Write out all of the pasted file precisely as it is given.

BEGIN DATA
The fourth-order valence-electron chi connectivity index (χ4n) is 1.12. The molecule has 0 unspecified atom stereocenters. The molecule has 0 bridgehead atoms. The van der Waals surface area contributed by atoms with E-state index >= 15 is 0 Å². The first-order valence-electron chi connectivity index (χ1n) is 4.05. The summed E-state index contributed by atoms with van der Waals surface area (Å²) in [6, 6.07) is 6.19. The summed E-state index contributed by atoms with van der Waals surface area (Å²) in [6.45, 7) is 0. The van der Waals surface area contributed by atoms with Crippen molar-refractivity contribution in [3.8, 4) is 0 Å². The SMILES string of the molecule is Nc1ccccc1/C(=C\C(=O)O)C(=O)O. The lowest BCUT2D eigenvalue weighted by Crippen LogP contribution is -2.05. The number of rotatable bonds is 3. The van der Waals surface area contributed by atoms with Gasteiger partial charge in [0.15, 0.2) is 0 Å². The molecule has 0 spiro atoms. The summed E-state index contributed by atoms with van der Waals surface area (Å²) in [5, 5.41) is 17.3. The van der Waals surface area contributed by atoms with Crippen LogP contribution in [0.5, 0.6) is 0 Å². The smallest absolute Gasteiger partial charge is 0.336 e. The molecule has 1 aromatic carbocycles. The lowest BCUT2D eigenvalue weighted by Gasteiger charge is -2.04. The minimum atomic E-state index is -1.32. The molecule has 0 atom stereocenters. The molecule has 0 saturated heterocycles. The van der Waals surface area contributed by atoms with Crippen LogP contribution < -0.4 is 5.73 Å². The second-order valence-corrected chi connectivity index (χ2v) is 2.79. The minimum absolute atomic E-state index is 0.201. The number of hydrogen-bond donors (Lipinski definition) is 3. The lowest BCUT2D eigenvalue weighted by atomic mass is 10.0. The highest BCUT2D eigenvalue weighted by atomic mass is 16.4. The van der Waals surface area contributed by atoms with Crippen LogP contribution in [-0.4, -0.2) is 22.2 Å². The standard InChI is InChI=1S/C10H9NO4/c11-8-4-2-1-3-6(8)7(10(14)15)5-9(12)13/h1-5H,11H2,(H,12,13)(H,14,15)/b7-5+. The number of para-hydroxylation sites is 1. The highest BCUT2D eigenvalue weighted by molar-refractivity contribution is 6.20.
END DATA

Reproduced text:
The fourth-order valence-electron chi connectivity index (χ4n) is 1.12. The molecule has 0 unspecified atom stereocenters. The molecule has 0 bridgehead atoms. The van der Waals surface area contributed by atoms with E-state index >= 15 is 0 Å². The first-order valence-electron chi connectivity index (χ1n) is 4.05. The summed E-state index contributed by atoms with van der Waals surface area (Å²) in [6, 6.07) is 6.19. The summed E-state index contributed by atoms with van der Waals surface area (Å²) in [6.45, 7) is 0. The van der Waals surface area contributed by atoms with Crippen molar-refractivity contribution in [3.8, 4) is 0 Å². The SMILES string of the molecule is Nc1ccccc1/C(=C\C(=O)O)C(=O)O. The lowest BCUT2D eigenvalue weighted by Crippen LogP contribution is -2.05. The number of rotatable bonds is 3. The van der Waals surface area contributed by atoms with Gasteiger partial charge in [0.15, 0.2) is 0 Å². The molecule has 0 spiro atoms. The summed E-state index contributed by atoms with van der Waals surface area (Å²) in [5, 5.41) is 17.3. The van der Waals surface area contributed by atoms with Crippen LogP contribution in [0.5, 0.6) is 0 Å². The smallest absolute Gasteiger partial charge is 0.336 e. The molecule has 1 aromatic carbocycles. The lowest BCUT2D eigenvalue weighted by Gasteiger charge is -2.04. The minimum atomic E-state index is -1.32. The molecule has 0 atom stereocenters. The molecule has 0 saturated heterocycles. The van der Waals surface area contributed by atoms with Crippen LogP contribution < -0.4 is 5.73 Å². The second-order valence-corrected chi connectivity index (χ2v) is 2.79. The minimum absolute atomic E-state index is 0.201. The number of hydrogen-bond donors (Lipinski definition) is 3. The lowest BCUT2D eigenvalue weighted by atomic mass is 10.0. The highest BCUT2D eigenvalue weighted by atomic mass is 16.4. The van der Waals surface area contributed by atoms with Crippen LogP contribution in [-0.4, -0.2) is 22.2 Å². The standard InChI is InChI=1S/C10H9NO4/c11-8-4-2-1-3-6(8)7(10(14)15)5-9(12)13/h1-5H,11H2,(H,12,13)(H,14,15)/b7-5+. The number of para-hydroxylation sites is 1. The highest BCUT2D eigenvalue weighted by molar-refractivity contribution is 6.20.